Health Information For Teens

Cardiac Catheterization


What Is a Cardiac Catheterization?

A cardiac

is a procedure in which a catheter (a long, thin tube) is inserted into a blood vessel. Then, a

guides it to the heart and the blood vessels around it.

Why Are Cardiac Catheterizations Done?

Cardiac catheterizations can help cardiologists diagnose and treat many different heart problems.

The procedure may be done on teens to:

  • Look at how the heart and blood vessels are formed and connected.
  • Check the pressures and oxygen levels in the heart and blood vessels.
  • Treat a congenital heart defect (a heart problem that someone is born with).
  • Treat an irregular heartbeat (arrhythmia).
  • Open up narrowed blood vessels (called


  • Repair leaky or narrow heart valves.

How Should We Prepare for a Cardiac Catheterization?

Your cardiologist will talk with you and your parents about how to prepare for the procedure and:

  • Give you instructions about when you should stop eating and drinking (usually 6-8 hours before the procedure for food and 4 hours for clear liquids such as water, apple juice, and broth).
  • Tell you which medicines you should continue taking.
  • Discuss the risks and benefits of the procedure.

cardiac catheterization illustration

What Happens During a Cardiac Catheterization?

A cardiac catheterization is done in a type of operating room called a catheterization lab. There will be an area close by where your parents can wait until the procedure is finished.

In a cardiac catheterization:

  • An intravenous (IV, into a vein) line is put in to give medicines and

    contrast material
    through a vein. This special dye helps the cardiologist see your heart’s vessels, valves, and chambers more clearly.

  • A sedative is given through the IV. This lets you sleep through the procedure.
  • Small sticky patches (electrodes) are placed on your chest. They’re attached to an electrocardiograph (ECG) monitor, which checks your heartbeat throughout the procedure.
  • The area where the catheter will go in (usually the groin) is shaved (if necessary) and cleaned. The area is sometimes numbed with an injection of medicine.
  • A sheath (like a tube about the size of a coffee straw) is inserted into a blood vessel.
  • The cardiologist gently guides a catheter through the sheath and blood vessel to the heart. A type of X-ray called

    lets the cardiologist guide the catheter to where it needs to be.

  • The cardiologist does the test or procedure.
  • The catheters and sheath are removed and the site is bandaged.
  • You move to the recovery area, where your parents can join you.

What Happens After Cardiac Catheterization?

You’ll be watched closely for several hours after the catheterization. You must stay lying down with that leg straight until the doctor says it’s OK to get up, usually 4–6 hours.

The doctor will also talk to you and your parents about:

  • pain medicines
  • when you can eat and drink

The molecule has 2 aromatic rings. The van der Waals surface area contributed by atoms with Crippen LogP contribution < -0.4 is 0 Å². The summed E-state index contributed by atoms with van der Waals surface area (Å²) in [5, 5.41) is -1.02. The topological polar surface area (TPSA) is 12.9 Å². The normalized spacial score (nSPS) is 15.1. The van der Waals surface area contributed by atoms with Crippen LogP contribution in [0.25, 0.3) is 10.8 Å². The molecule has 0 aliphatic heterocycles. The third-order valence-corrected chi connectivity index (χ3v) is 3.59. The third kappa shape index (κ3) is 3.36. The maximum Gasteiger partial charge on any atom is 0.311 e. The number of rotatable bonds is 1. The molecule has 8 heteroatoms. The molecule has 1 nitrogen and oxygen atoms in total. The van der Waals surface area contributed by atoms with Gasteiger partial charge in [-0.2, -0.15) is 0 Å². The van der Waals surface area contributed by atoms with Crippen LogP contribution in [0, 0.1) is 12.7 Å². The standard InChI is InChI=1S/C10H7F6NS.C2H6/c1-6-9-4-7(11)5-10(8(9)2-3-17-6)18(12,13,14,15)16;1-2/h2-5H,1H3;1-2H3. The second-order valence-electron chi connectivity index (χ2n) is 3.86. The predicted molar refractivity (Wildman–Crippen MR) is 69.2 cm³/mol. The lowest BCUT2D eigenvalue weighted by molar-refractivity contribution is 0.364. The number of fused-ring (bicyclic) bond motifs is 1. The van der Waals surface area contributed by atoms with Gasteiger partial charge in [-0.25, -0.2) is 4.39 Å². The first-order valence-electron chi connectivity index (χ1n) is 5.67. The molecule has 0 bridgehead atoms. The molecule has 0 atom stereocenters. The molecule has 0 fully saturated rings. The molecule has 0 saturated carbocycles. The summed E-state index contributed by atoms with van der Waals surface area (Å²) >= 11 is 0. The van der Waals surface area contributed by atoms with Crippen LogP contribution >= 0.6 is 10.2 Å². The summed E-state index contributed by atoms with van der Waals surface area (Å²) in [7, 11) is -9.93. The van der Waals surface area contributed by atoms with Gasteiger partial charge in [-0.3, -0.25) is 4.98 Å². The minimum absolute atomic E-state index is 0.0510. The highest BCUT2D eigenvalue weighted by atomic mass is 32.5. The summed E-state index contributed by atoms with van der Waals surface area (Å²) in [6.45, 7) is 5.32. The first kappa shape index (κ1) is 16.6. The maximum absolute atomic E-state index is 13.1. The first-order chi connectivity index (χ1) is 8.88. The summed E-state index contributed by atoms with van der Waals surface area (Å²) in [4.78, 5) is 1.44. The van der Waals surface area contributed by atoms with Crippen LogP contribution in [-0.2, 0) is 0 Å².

• continuing medicines you were on before the procedure or starting new ones
  • when to remove the bandage
  • if you can get up and move if you have a long trip home
  • when you can bathe
  • when you can return regular activities, school, and sports

What Should I Do at Home?

Take the bandage off as instructed by the cardiologist, usually the day after the catheterization. Wetting the sticky parts of the bandage will help it come off. Then, dry the area and put a small adhesive bandage over the place where the catheter went in.

Gently wash the area with soap and water at least once a day. Then, cover it with a new adhesive bandage.

For 2–3 days, take sponge baths or short showers so that the area where the catheter went in does not get too wet. Avoid baths, hot tubs, and swimming, and don’t use any creams, lotions, or ointments on the area.

Are There Any Risks From Cardiac Catheterization?

Cardiac catheterizations are generally safe procedures. It’s normal for the area where the catheter went in to be bruised, sore, or slightly swollen for a couple of days afterward.

More serious problems are uncommon, but can happen. These include:

  • bleeding
  • allergic reaction to the medicines or contrast material
  • heart attack
  • stroke
  • kidney damage
  • long-term problems from radiation from the X-rays

When Should I Call the Doctor?

You or your parents should call your cardiologist if you have:

  • bleeding where the catheter went in
  • swelling or redness that gets worse where the catheter went in
  • numbness or weakness of the leg or arm where the catheter went in
  • a fever
  • chest pain
  • trouble breathing

Looking Ahead

Cardiac catheterizations are an important way to diagnose and treat heart problems. Most people have no problem with the procedure. You should be back to your regular activities within a week.

Medical Review

  • Last Reviewed: May 14th, 2018
  • Reviewed By: Michael A. Bingler, MD


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